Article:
How? Over regulation and a crazy emphasis on sanitation. EU required that producers move production to tile and stainless steel facilities.

Foods…especially fermented foods like cheeses and meats…simply could not be produced to the same flavor standards they’d been made to for centuries. The microbiology of old “unsanitary” production locations could not be replicated.

People and food microorganisms have been happily co-existing for centuries, but not in the EU.

holdingmynose | July 1, 2016 at 2:55 pm

I am reminded of the “runny egg” controversy in New Jersey about 30 years ago. State health dept. nannies decided that sunny side up eggs with “runny” whites were under cooked and therefore a danger to the public health. They proposed a regulation which would basically require all fried eggs to be cooked “over easy” before being served. Jersey diner denizens revolted against this banning of one of their favorite breakfast choices and the state quickly relented.

tarheelkate | July 1, 2016 at 3:01 pm

I take cinnamon (Ceylon cinnamon, not cassia) for blood pressure and glucose control. If I took the three capsules a day the bottle recommends, which I almost always forget to do, I still would be at only 30% of the level that “may” cause reversible trouble in some people — if it were cassia cinnamon, not Ceylon. You’d have to eat one incredible number of cinnamon buns to be affected!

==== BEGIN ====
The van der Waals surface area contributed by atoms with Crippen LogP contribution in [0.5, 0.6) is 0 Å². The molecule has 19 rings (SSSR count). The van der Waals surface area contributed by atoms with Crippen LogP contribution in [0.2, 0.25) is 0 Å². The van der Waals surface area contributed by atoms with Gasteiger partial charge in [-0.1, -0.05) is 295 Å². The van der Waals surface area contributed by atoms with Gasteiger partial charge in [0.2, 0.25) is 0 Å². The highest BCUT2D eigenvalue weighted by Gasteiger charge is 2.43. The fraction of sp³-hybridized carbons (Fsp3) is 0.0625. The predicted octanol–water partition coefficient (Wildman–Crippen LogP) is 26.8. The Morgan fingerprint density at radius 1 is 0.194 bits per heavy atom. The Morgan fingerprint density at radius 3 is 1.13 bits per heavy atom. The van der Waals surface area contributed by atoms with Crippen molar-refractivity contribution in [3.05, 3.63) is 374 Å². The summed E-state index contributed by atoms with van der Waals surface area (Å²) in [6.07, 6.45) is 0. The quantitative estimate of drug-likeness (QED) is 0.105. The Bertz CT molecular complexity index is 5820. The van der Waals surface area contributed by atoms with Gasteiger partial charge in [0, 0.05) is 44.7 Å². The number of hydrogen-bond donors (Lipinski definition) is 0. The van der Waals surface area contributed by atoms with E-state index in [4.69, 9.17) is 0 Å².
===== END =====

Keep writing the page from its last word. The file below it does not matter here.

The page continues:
Or, they could use Ceylon cinnamon which has vastly lower amounts of coumarin.

Americans don’t realize that they fall under EU regulations as well. Take ROHS [Restrictions on Hazardous Substances] for example. Any U.S. manufacturer who wishes to sell products to Europe has to comply, so all of them do. This is the reg. that banned lead from solder and brass plumbing fixtures, and cadmium and hexavalent chromium as metal coatings. So now our electronics are are assembled with less reliable solder joints, our steel rusts, and our aluminum corrodes. And we didn’t vote for any of this.